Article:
A guide to NBA free agency

Some answers to a few basic questions about the league's offseason.

LeBron James and Kevin Durant during the 2018 NBA Finals. Both could become free agents this summer.
LeBron James and Kevin Durant during the 2018 NBA Finals. Both could become free agents this summer. –Photo by Jason Miller/Getty Images

The NBA offseason is already awash with rumors, but the actual transactions are largely still to come. That will begin to change in the coming days.

The start of NBA free agency is July 1 (Sunday), though it’s a little more complicated than that. Player and team decisions have to be made beforehand, and a few more days will have to pass before transactions can officially be completed.

Given some of the intricacies of the NBA offseason, here’s a basic guide to some of the dates and terms.

When?

June 29: Players and teams have until 11:59 p.m. to exercise or decline contract options for the coming season. This indicates who will either be in or out of free agency.

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July 1: The new league year officially begins, and players and teams can agree to verbal deals. No official contracts can be signed or trades completed (with a few exceptions). It’s referred to as the NBA moratorium period.

July 6: The moratorium period ends, and contracts as well as trades can formally be signed or completed.

How?

There are two types of NBA free agents. The first is an unrestricted free agent. These are players who reach the end of their contract and are free to sign anywhere, including their former team.

A restricted free agent is a player who can sign elsewhere, but whose team has “first right of refusal.” If a restricted free agent signs an offer sheet with another team, his current team has a period of time to match that offer and keep him if they choose.

Unlike the NFL, which has a “hard” salary cap, the NBA’s is “soft.” This means that teams can exceed the cap for varying reasons, known as exceptions.

The most notable salary cap exception has historically been attached to Larry Bird’s name. It essentially allows a team to circumvent the cap in order to retain a veteran player already on its roster by offering him more money than other bidders.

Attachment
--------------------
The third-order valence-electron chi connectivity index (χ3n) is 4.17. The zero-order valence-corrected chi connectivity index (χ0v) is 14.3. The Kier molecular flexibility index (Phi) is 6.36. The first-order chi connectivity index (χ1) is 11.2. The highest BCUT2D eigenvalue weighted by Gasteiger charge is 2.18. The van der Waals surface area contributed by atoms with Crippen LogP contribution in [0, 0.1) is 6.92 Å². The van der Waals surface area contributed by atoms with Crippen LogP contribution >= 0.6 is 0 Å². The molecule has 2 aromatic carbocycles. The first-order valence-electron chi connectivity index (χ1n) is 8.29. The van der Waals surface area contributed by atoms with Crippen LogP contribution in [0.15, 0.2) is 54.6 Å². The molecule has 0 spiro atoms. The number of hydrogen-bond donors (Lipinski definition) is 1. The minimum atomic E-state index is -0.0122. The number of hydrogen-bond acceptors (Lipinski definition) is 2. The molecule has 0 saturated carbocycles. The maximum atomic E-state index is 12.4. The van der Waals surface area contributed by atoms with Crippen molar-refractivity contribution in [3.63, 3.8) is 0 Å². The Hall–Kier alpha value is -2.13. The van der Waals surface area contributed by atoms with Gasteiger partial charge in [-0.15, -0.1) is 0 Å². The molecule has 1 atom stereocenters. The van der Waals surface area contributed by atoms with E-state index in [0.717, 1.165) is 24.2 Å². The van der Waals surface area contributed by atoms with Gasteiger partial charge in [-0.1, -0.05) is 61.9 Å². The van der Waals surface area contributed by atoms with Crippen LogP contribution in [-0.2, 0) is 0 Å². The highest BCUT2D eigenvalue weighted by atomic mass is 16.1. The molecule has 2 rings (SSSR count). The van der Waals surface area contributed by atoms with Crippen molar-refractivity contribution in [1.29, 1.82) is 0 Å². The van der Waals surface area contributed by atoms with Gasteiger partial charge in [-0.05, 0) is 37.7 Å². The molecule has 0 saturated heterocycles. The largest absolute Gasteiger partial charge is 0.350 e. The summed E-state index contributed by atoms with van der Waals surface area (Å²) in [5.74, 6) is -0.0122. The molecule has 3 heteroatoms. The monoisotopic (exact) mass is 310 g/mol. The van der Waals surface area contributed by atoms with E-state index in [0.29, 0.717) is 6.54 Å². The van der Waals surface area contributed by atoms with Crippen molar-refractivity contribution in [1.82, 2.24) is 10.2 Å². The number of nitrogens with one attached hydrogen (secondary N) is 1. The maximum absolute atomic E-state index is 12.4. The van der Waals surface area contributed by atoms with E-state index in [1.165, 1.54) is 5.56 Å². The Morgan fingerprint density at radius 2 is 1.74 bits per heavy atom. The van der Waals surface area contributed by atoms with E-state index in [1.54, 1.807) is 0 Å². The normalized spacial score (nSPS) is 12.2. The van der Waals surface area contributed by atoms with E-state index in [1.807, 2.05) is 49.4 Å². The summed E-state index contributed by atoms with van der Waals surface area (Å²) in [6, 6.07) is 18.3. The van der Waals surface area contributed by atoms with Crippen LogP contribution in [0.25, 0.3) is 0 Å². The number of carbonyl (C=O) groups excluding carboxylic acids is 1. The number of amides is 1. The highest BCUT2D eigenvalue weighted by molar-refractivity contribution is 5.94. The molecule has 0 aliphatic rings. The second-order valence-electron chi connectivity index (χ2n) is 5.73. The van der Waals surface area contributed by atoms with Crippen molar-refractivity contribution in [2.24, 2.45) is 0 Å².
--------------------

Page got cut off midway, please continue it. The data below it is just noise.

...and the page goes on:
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Though it’s probably apocryphal, as Bird likely wasn’t actually the first to be an example of his own rule, it’s become known as having “Bird Rights” on a player. Other variations also allow teams cap room flexibility.

Who?

There are more than a few potential big names on the free agent market, though some are still yet to decide whether they want to opt out. Here’s a quick look at a couple of notable names:

Paul George (opted out, unrestricted free agent)

LeBron James (player option)

Kevin Durant (player option)

Chris Paul (unrestricted)

DeMarcus Cousins (unrestricted)

Marcus Smart (restricted)

There are dozens of other players potentially in free agency (including Isaiah Thomas). Here’s a 50-player list.

Why?

NBA free agency only exists because of decades of efforts made by the players to attain fair bargaining rights with the team owners. Unrestricted free agency didn’t formally begin until 1988, when forward Tom Chambers signed with the Suns.

Prior to that, player movement was limited. Any free agent signings by a team had to be compensated (a tool which the Celtics used to great success).

Since 1988, free agency has fundamentally changed the league. It’s existence (and the protection of it) has been the cause of multiple clashes between the NBA Players Association and league ownership. That said, it’s undeniably helped to increase NBA competition and has coincided with a rise in league popularity to unprecedented levels.

And as Celtics fans can attest to, the league’s current system has the capacity to create some of the wildest off-seasons in any sport.